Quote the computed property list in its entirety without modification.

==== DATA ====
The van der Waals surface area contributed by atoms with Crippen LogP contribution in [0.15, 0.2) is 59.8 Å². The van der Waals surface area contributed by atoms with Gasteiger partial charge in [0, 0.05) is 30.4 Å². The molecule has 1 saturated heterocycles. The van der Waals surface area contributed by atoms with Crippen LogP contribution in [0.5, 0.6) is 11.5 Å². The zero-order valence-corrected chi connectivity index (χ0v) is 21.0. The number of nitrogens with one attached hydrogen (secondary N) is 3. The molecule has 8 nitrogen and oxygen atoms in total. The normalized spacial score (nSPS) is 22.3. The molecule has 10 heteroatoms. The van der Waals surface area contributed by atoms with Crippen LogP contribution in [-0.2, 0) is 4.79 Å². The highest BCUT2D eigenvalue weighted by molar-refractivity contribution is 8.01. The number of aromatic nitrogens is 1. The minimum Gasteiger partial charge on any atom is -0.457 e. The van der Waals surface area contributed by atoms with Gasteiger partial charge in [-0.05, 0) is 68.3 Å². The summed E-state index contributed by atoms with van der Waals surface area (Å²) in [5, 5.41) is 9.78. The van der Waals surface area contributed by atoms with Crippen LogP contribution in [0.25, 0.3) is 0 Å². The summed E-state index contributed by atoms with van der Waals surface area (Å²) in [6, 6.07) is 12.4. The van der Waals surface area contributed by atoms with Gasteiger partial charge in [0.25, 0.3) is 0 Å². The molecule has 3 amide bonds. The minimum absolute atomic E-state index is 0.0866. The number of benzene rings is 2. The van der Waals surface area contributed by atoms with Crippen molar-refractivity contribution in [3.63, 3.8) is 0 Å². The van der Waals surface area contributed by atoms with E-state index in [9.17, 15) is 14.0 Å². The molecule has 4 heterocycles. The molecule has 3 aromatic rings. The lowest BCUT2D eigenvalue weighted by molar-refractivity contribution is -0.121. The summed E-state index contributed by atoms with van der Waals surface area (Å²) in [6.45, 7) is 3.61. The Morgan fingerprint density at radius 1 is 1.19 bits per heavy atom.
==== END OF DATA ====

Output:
The van der Waals surface area contributed by atoms with Crippen LogP contribution in [0.15, 0.2) is 59.8 Å². The van der Waals surface area contributed by atoms with Gasteiger partial charge in [0, 0.05) is 30.4 Å². The molecule has 1 saturated heterocycles. The van der Waals surface area contributed by atoms with Crippen LogP contribution in [0.5, 0.6) is 11.5 Å². The zero-order valence-corrected chi connectivity index (χ0v) is 21.0. The number of nitrogens with one attached hydrogen (secondary N) is 3. The molecule has 8 nitrogen and oxygen atoms in total. The normalized spacial score (nSPS) is 22.3. The molecule has 10 heteroatoms. The van der Waals surface area contributed by atoms with Crippen LogP contribution in [-0.2, 0) is 4.79 Å². The highest BCUT2D eigenvalue weighted by molar-refractivity contribution is 8.01. The number of aromatic nitrogens is 1. The minimum Gasteiger partial charge on any atom is -0.457 e. The van der Waals surface area contributed by atoms with Gasteiger partial charge in [-0.05, 0) is 68.3 Å². The summed E-state index contributed by atoms with van der Waals surface area (Å²) in [5, 5.41) is 9.78. The van der Waals surface area contributed by atoms with Crippen LogP contribution in [0.25, 0.3) is 0 Å². The summed E-state index contributed by atoms with van der Waals surface area (Å²) in [6, 6.07) is 12.4. The van der Waals surface area contributed by atoms with Gasteiger partial charge in [0.25, 0.3) is 0 Å². The molecule has 3 amide bonds. The minimum absolute atomic E-state index is 0.0866. The number of benzene rings is 2. The van der Waals surface area contributed by atoms with Crippen molar-refractivity contribution in [3.63, 3.8) is 0 Å². The van der Waals surface area contributed by atoms with E-state index in [9.17, 15) is 14.0 Å². The molecule has 4 heterocycles. The molecule has 3 aromatic rings. The lowest BCUT2D eigenvalue weighted by molar-refractivity contribution is -0.121. The summed E-state index contributed by atoms with van der Waals surface area (Å²) in [6.45, 7) is 3.61. The Morgan fingerprint density at radius 1 is 1.19 bits per heavy atom.